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  1. MOSABI GE1-149-I

    Founded by Chris Czerwonka, John Roberts and Julie Monniot-Gaillis, Mosabi is an app-based solution addressing the lack of financial literacy education and financial inclusion for informal sector entrepreneurs in Africa. By providing an alternative to traditional credit-scoring through education, Mosabi seeks to empower its users in the long-term generating a multiplier effect on their lives.

    It is designed to be financially sustainable as it also reduces the high cost of accessing the underbanked for the financial services providers (FSPs). In order to achieve its social and financial objectives, Mosabi measures both financial and social impact and ensures the two go in lock-step.

    Academic Area:
    Entrepreneurship | Human Resources | Innovation
  2. Sofía López - Servicios Ambientales, S.L. GE1-146-I

    Sofia Lopez is a Spanish professional who founded “Servicios Ambientales” - an environmental services agency – twice. First in 2012, after her previous employer went bankrupt because of bad management and she lost her job. Sofia convinced four former colleagues to start their own company and brought a former client as a financial partner on board. Using her positive can-do attitude and convincing communication, she defended the attempt of her financial partner to fire her. Instead, she ousted him with the help of her partners. This made it necessary to start her company a second time in 2015. Sofia held on to her clear vision to deliver quality work. She addressed late payments with partial invoicing to manage cash flow. In late 2019, Sofia was still heading “Servicios Ambientales” which now had 20 employees and offered its services across Spain and other EU countries.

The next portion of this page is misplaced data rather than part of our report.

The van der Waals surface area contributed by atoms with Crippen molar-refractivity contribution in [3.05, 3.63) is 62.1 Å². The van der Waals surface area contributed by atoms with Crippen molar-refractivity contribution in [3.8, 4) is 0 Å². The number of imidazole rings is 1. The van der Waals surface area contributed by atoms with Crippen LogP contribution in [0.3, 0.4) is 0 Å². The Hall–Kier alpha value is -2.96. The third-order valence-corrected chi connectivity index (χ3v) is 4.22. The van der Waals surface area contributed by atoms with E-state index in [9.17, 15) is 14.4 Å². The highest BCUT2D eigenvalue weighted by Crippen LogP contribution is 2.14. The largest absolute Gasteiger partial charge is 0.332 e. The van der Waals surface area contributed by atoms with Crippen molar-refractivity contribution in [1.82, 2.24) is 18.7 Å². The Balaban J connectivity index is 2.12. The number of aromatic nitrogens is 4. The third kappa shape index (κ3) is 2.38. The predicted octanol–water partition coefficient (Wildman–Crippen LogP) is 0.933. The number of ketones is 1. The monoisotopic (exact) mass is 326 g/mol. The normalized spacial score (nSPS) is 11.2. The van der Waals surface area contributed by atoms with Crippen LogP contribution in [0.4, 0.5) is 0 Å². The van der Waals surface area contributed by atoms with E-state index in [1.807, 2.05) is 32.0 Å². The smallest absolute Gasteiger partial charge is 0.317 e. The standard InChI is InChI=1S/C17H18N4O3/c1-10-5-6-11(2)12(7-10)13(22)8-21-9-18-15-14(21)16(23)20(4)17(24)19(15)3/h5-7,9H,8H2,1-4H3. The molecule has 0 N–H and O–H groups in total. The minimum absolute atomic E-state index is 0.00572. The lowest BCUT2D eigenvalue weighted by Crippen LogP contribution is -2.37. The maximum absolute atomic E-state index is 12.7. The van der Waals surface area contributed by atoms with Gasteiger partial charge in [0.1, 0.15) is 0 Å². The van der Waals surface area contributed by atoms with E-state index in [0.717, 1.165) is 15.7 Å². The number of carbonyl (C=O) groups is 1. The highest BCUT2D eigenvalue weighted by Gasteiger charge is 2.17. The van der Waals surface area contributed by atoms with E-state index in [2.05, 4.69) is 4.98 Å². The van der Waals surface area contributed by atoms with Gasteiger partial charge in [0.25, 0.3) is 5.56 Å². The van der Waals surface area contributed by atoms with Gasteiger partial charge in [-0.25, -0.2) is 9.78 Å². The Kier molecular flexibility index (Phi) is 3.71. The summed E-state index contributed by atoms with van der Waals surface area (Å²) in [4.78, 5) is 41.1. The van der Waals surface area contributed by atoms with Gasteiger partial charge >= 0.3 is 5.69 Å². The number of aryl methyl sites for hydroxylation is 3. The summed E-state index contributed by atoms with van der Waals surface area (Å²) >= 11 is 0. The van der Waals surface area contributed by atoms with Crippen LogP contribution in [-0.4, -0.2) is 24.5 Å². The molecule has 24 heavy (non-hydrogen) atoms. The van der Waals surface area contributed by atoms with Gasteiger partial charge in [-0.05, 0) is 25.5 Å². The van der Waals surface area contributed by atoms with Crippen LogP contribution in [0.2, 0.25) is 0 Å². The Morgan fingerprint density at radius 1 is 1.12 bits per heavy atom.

What obstacles did she need to overcome and how did she do so? What skills and techniques did she develop to “bounce back” twice?

    Academic Area:
    Organisational Behaviour | Entrepreneurship | Human Resources
  3. Jane joins the club: Diversity & corporate gove … CO1-280-I

    How to make an effective contribution to a closely-knit board run by a longtime and rigid chair, and how to do so as the only woman? This is the predicament this fictional case study presents Jane Pruitt, a 54-year-old CFO coming in from another company under shareholder pressure. She is striving to make a much-needed impact on a privately-held formerly family-run metalworking machinery and equipment manufacturer overseen by five male board members (and financially interconnected friends) all about 70 years of age.
    Jane begins to suspect that the intellectual, generational and gender diversity she was hired to provide was brought on board only for public show.

    The case raises important questions about the value of diversity in a team environment and will engage any student who has been an outsider on an insular, club-like team.

    This case presents several challenges that are relevant for organizations today. First, it explores a newcomer’s perspective on being an outsider in an insider-dominated setting. Second, the case presents a number of common board/team practices that undercut effectiveness. Finally, it gives students the opportunity to think and talk about board diversity, its merits and challenges, and possible paths forward to success.

    Within that setting, several instructional objectives can be met:

    • Diversity: The experience of the outsider, and the deep frustrations of not fitting in.
    • Board Process: Board effectiveness requires both the right board composition and the right board process.
    • Leadership: The next leader is often already at the table but may not match the stereotype of the old one.

    Academic Area:
    Organisational Behaviour | Human Resources | Innovation